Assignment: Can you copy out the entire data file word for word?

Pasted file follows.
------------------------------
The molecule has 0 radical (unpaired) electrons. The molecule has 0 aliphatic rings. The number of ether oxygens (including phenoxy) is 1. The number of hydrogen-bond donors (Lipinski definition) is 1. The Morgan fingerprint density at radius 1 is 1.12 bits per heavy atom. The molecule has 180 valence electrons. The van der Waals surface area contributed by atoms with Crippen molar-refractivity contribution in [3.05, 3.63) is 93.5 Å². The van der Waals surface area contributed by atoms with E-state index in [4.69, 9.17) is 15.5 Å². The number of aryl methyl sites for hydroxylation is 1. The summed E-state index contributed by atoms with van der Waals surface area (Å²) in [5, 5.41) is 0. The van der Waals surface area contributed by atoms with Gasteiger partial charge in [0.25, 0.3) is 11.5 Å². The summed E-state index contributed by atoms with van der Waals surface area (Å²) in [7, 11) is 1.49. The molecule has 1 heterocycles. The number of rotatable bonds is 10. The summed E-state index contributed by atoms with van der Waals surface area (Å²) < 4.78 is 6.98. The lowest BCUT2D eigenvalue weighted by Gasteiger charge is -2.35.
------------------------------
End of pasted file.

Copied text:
The molecule has 0 radical (unpaired) electrons. The molecule has 0 aliphatic rings. The number of ether oxygens (including phenoxy) is 1. The number of hydrogen-bond donors (Lipinski definition) is 1. The Morgan fingerprint density at radius 1 is 1.12 bits per heavy atom. The molecule has 180 valence electrons. The van der Waals surface area contributed by atoms with Crippen molar-refractivity contribution in [3.05, 3.63) is 93.5 Å². The van der Waals surface area contributed by atoms with E-state index in [4.69, 9.17) is 15.5 Å². The number of aryl methyl sites for hydroxylation is 1. The summed E-state index contributed by atoms with van der Waals surface area (Å²) in [5, 5.41) is 0. The van der Waals surface area contributed by atoms with Gasteiger partial charge in [0.25, 0.3) is 11.5 Å². The summed E-state index contributed by atoms with van der Waals surface area (Å²) in [7, 11) is 1.49. The molecule has 1 heterocycles. The number of rotatable bonds is 10. The summed E-state index contributed by atoms with van der Waals surface area (Å²) < 4.78 is 6.98. The lowest BCUT2D eigenvalue weighted by Gasteiger charge is -2.35.